The long-form opening presentations were much more informative/effective than the multiple shorter rebuttals.  I thought Ham’s opening was more traditionally methodical on definitions and premises, but it had to be, since Nye could assume audience understanding of what is now the prevalent naturalistic worldview.  This was where I thought Ham was most effective, exposing some of the hidden assumptions people now accept without questioning the underlying chain of logic (or lack thereof).  Ham’s overall performance would have been even stronger had he continued to hammer at this aspect.

Both presenters became more scatter-shot as time went on, jumping from point to point instead of fully exploring what had already been introduced.  I’m probably more annoyed by such because I’m used to the tournament rules where “you can’t introduce a new argument in rebuttal.”  That this wasn’t followed allowed Nye to take the traditional atheist approach of constantly shifting ground in order not to be pinned on a particular point.

Mr Ham’s opening presentation was on the debate resolution, whereas Nye’s approach throughout was increasingly to make the question one of why people should accept Ham as an authority.  Had I been Mr Ham, I would at some point have noted this scoffing ad hominem  by saying “you keep asking why people should accept my interpretation of things, with the implication I am a radical cultist or some such.  But creation is not my theory or invention; it is God’s Word, the authority of which I accept and which many people have accepted over centuries — including the scientists I’ve noted today.  Part of the reason I accept it is that the account it records explains the world around us, from the majesty of creation to the frustration of sin and tragedy and the hope in something larger than this earthly existence.  I admit this as the starting point of my worldview — my assumption, if you will.  We all have these.  You, on the other hand, actively exclude any role of a Creator in creation, assuming a self-existent universe that in the words of your mentor, Carl Sagan, is “all that is, or ever was, or ever will be.”  Those words are a religious worldview of secular atheism, no more falsifiable by observational science than my own belief in the authority of Scripture.  So on what basis are you asking us to accept your personal choice of a starting assumption that there is no God?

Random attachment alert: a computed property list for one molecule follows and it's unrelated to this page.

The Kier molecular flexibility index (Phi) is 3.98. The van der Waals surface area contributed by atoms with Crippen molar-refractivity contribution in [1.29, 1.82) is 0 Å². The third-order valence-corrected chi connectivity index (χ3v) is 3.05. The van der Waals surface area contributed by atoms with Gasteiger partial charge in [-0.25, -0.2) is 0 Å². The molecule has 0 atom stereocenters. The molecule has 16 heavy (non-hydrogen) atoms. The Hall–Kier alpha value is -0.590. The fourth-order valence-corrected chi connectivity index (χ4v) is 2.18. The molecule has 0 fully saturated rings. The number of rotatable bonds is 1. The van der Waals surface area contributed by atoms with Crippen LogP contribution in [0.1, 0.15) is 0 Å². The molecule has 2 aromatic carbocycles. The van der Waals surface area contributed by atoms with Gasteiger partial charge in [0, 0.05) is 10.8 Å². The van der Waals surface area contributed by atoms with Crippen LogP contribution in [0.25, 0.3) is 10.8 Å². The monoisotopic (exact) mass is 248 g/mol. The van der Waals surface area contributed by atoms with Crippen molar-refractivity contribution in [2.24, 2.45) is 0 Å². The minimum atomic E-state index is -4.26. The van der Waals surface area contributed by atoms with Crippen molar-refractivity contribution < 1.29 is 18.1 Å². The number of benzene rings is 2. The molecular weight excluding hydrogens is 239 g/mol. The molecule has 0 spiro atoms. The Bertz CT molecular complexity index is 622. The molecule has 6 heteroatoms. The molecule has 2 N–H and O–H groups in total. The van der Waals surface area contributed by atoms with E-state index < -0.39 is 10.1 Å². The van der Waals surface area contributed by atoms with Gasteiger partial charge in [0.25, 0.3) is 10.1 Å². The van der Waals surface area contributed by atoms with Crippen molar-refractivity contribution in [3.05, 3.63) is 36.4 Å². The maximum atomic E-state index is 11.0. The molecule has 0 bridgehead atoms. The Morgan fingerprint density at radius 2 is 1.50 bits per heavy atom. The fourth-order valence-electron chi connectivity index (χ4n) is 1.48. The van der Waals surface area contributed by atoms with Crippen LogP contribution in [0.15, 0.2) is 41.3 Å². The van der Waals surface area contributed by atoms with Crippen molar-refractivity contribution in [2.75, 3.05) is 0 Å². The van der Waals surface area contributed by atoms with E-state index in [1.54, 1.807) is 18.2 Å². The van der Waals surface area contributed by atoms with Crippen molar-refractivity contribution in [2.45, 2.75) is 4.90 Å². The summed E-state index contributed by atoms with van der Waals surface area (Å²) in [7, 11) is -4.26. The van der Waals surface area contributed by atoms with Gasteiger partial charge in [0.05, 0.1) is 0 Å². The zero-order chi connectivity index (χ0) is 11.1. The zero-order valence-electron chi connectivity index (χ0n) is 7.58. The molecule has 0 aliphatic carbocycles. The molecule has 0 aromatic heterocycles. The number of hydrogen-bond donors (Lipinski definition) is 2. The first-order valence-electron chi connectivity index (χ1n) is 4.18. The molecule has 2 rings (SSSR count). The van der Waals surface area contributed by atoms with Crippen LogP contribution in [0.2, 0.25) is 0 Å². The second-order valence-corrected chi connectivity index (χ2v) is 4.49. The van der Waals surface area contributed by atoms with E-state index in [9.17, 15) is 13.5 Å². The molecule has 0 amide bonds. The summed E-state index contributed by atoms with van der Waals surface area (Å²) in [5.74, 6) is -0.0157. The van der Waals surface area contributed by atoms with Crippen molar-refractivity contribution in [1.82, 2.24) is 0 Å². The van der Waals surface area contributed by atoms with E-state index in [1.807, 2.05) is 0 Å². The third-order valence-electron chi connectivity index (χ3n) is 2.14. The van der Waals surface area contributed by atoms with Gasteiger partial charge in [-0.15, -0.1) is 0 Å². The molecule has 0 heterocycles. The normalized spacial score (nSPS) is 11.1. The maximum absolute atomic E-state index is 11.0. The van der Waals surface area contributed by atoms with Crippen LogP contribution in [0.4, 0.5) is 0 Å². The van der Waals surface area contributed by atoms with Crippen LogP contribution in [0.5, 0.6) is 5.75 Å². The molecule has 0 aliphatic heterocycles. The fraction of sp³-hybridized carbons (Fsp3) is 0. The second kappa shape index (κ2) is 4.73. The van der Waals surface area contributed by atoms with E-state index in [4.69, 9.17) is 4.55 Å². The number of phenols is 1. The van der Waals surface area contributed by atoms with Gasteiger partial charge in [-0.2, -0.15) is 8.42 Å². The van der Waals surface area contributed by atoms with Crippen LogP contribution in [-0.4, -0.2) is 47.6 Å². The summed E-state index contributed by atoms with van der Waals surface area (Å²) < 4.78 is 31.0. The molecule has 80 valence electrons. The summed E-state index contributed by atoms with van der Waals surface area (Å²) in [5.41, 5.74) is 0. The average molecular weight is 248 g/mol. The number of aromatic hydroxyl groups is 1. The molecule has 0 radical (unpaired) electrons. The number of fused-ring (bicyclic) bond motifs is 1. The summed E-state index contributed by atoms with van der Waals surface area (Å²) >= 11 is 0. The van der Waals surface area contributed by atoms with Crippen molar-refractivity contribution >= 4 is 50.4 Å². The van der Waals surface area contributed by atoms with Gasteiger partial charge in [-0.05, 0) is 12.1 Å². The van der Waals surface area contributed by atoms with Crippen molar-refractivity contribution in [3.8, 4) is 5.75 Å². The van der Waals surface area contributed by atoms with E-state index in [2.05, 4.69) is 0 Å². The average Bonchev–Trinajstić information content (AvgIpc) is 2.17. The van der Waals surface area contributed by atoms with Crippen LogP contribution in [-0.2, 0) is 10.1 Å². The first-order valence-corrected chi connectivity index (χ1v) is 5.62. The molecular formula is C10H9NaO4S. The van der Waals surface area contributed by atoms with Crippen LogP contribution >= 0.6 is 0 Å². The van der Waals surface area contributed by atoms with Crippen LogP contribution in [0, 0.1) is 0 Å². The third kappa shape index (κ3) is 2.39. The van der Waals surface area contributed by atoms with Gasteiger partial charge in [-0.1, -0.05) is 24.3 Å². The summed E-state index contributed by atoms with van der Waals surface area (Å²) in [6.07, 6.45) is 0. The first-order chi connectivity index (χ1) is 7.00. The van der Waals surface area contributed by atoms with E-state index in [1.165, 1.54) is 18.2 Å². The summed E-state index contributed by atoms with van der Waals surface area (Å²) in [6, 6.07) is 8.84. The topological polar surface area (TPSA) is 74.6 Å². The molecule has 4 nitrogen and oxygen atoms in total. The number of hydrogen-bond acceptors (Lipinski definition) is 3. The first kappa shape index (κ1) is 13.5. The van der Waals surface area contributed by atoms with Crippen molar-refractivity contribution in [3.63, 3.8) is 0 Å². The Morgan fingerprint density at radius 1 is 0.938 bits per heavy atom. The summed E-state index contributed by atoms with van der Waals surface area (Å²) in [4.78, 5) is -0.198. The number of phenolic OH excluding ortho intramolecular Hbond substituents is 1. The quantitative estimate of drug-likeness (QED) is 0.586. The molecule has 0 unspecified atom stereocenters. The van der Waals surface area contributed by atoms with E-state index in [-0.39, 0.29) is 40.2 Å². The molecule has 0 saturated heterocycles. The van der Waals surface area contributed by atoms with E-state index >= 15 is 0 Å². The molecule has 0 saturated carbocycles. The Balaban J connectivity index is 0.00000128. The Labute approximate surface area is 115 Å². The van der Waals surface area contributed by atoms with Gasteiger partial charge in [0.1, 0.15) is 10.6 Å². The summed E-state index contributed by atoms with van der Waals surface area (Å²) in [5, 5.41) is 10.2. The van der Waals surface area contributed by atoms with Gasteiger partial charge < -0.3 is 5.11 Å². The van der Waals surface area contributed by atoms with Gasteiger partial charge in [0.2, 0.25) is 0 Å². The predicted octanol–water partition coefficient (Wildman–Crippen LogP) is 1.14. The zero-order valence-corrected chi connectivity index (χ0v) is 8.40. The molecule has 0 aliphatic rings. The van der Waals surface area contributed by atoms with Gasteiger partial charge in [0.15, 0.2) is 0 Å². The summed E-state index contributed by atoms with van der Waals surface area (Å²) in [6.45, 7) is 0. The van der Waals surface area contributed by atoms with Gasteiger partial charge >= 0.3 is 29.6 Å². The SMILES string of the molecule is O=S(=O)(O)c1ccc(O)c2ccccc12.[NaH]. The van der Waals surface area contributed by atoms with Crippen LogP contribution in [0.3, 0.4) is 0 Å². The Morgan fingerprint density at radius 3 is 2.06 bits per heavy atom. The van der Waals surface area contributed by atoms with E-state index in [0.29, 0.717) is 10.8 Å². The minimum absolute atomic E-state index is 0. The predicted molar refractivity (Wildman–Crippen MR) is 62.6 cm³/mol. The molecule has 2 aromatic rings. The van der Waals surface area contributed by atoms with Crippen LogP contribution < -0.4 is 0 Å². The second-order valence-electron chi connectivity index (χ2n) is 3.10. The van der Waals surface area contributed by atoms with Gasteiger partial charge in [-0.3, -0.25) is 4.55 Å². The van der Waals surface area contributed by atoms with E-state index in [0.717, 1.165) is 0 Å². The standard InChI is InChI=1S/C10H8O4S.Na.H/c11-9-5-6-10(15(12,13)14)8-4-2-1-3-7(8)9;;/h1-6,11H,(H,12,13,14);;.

That would have been an interesting turn to the discussion, I think.

I also think Ham should have pointed out Nye’s dismissal, without discussion, of the distinction between observational and historical science.  Nye kept asking Ham what predictive models creationism could offer that could be tested.  All Ham had to say is that “all have sinned and fall short of the glory of God, and the wages of sin is death,” then ask Nye to point out any demonstrable examples of one “kind” of animal becoming another, as macroevolutionary theory demands.  While Ham did point out more than once that mutations involve a loss of information or a switching on/off of existing genetic info, I’d wager most of the audience lost the point that evolution is falsifiable because there are no examples of mutations ADDING genetic information in the way “molecules to man” would demand.  Asking Nye to provide such an example could have been telling.

There was much to appreciate about the event (to include the fact my three kids willingly watched the entire thing and even had comments afterwards!), and much I would have liked to have seen gone differently.  It goes without saying that it’s easier to be a commentator and Monday-morning quarterback than a participant, so I tip my hat to both men for getting in the arena for an event that devoted a worthy amount of time (2.5 hours!) to the topic.  In the end, I was humbled to watch a Biblical worldview explained clearly to a very large potential audience.  It is my prayer that this will challenge people to earnestly seek after truth, because I know to Whom such an honest search leads.  Any of us who seek to testify to the truth are merely flawed vessels being used by a Holy God.  So I thank Mr Ham and his AiG team for the obvious preparation and prayer they put into this opportunity to present what Scripture has to say.

May it generate more such opportunities!


From scripture:

“In the six hundredth year of Noah’s life, in the second month, on the seventeenth day of the month, on that day all the fountains of the great deep burst forth, and the windows of the heavens were opened. And rain fell upon the earth forty days and forty nights.”